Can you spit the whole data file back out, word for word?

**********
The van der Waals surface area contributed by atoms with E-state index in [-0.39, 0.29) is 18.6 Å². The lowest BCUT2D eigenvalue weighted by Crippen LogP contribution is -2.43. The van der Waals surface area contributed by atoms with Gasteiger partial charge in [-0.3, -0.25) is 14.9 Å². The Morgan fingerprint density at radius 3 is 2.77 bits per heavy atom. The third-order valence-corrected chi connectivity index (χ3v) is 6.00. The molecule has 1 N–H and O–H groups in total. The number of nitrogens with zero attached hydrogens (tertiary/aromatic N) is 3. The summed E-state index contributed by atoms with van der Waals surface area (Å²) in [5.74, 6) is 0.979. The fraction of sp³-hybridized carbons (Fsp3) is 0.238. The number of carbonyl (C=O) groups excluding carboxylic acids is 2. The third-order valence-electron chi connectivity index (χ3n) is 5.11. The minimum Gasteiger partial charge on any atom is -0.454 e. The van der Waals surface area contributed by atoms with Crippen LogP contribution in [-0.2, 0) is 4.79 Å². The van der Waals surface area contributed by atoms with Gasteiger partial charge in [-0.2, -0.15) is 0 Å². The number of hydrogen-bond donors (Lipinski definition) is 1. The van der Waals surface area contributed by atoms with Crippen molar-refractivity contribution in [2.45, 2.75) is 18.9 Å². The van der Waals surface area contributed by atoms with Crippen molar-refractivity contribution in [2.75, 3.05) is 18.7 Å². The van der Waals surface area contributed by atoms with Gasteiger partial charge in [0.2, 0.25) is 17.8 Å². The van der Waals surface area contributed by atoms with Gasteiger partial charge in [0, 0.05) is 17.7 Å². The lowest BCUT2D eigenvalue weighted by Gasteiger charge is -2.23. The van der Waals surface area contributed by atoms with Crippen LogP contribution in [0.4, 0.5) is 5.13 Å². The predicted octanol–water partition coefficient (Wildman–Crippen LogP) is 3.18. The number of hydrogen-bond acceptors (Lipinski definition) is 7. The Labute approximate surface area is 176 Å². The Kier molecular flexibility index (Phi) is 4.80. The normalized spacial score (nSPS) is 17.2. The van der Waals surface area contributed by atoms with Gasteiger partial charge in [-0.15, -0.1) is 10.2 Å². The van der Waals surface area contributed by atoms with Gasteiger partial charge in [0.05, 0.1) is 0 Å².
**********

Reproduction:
The van der Waals surface area contributed by atoms with E-state index in [-0.39, 0.29) is 18.6 Å². The lowest BCUT2D eigenvalue weighted by Crippen LogP contribution is -2.43. The van der Waals surface area contributed by atoms with Gasteiger partial charge in [-0.3, -0.25) is 14.9 Å². The Morgan fingerprint density at radius 3 is 2.77 bits per heavy atom. The third-order valence-corrected chi connectivity index (χ3v) is 6.00. The molecule has 1 N–H and O–H groups in total. The number of nitrogens with zero attached hydrogens (tertiary/aromatic N) is 3. The summed E-state index contributed by atoms with van der Waals surface area (Å²) in [5.74, 6) is 0.979. The fraction of sp³-hybridized carbons (Fsp3) is 0.238. The number of carbonyl (C=O) groups excluding carboxylic acids is 2. The third-order valence-electron chi connectivity index (χ3n) is 5.11. The minimum Gasteiger partial charge on any atom is -0.454 e. The van der Waals surface area contributed by atoms with Crippen LogP contribution in [-0.2, 0) is 4.79 Å². The van der Waals surface area contributed by atoms with Gasteiger partial charge in [-0.2, -0.15) is 0 Å². The number of hydrogen-bond donors (Lipinski definition) is 1. The van der Waals surface area contributed by atoms with Crippen molar-refractivity contribution in [2.45, 2.75) is 18.9 Å². The van der Waals surface area contributed by atoms with Crippen molar-refractivity contribution in [2.75, 3.05) is 18.7 Å². The van der Waals surface area contributed by atoms with Gasteiger partial charge in [0.2, 0.25) is 17.8 Å². The van der Waals surface area contributed by atoms with Gasteiger partial charge in [0, 0.05) is 17.7 Å². The lowest BCUT2D eigenvalue weighted by Gasteiger charge is -2.23. The van der Waals surface area contributed by atoms with Crippen LogP contribution in [0.4, 0.5) is 5.13 Å². The predicted octanol–water partition coefficient (Wildman–Crippen LogP) is 3.18. The number of hydrogen-bond acceptors (Lipinski definition) is 7. The Labute approximate surface area is 176 Å². The Kier molecular flexibility index (Phi) is 4.80. The normalized spacial score (nSPS) is 17.2. The van der Waals surface area contributed by atoms with Gasteiger partial charge in [-0.15, -0.1) is 10.2 Å². The van der Waals surface area contributed by atoms with Gasteiger partial charge in [0.05, 0.1) is 0 Å².